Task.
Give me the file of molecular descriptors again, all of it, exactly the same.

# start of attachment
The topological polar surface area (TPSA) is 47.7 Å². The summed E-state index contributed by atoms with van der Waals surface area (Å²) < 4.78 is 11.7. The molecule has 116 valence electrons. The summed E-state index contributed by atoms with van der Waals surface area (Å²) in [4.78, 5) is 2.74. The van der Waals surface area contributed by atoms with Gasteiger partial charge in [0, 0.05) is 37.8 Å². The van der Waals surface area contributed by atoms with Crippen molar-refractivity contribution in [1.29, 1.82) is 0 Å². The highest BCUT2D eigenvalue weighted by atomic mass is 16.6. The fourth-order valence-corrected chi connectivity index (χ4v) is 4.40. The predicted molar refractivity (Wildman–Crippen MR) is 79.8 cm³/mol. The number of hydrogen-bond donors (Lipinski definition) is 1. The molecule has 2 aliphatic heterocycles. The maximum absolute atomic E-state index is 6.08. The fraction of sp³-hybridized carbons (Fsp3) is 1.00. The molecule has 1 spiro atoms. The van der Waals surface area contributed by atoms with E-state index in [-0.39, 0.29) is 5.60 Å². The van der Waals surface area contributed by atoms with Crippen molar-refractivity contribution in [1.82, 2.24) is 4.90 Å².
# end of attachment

The topological polar surface area (TPSA) is 47.7 Å². The summed E-state index contributed by atoms with van der Waals surface area (Å²) < 4.78 is 11.7. The molecule has 116 valence electrons. The summed E-state index contributed by atoms with van der Waals surface area (Å²) in [4.78, 5) is 2.74. The van der Waals surface area contributed by atoms with Gasteiger partial charge in [0, 0.05) is 37.8 Å². The van der Waals surface area contributed by atoms with Crippen molar-refractivity contribution in [1.29, 1.82) is 0 Å². The highest BCUT2D eigenvalue weighted by atomic mass is 16.6. The fourth-order valence-corrected chi connectivity index (χ4v) is 4.40. The predicted molar refractivity (Wildman–Crippen MR) is 79.8 cm³/mol. The number of hydrogen-bond donors (Lipinski definition) is 1. The molecule has 2 aliphatic heterocycles. The maximum absolute atomic E-state index is 6.08. The fraction of sp³-hybridized carbons (Fsp3) is 1.00. The molecule has 1 spiro atoms. The van der Waals surface area contributed by atoms with E-state index in [-0.39, 0.29) is 5.60 Å². The van der Waals surface area contributed by atoms with Crippen molar-refractivity contribution in [1.82, 2.24) is 4.90 Å².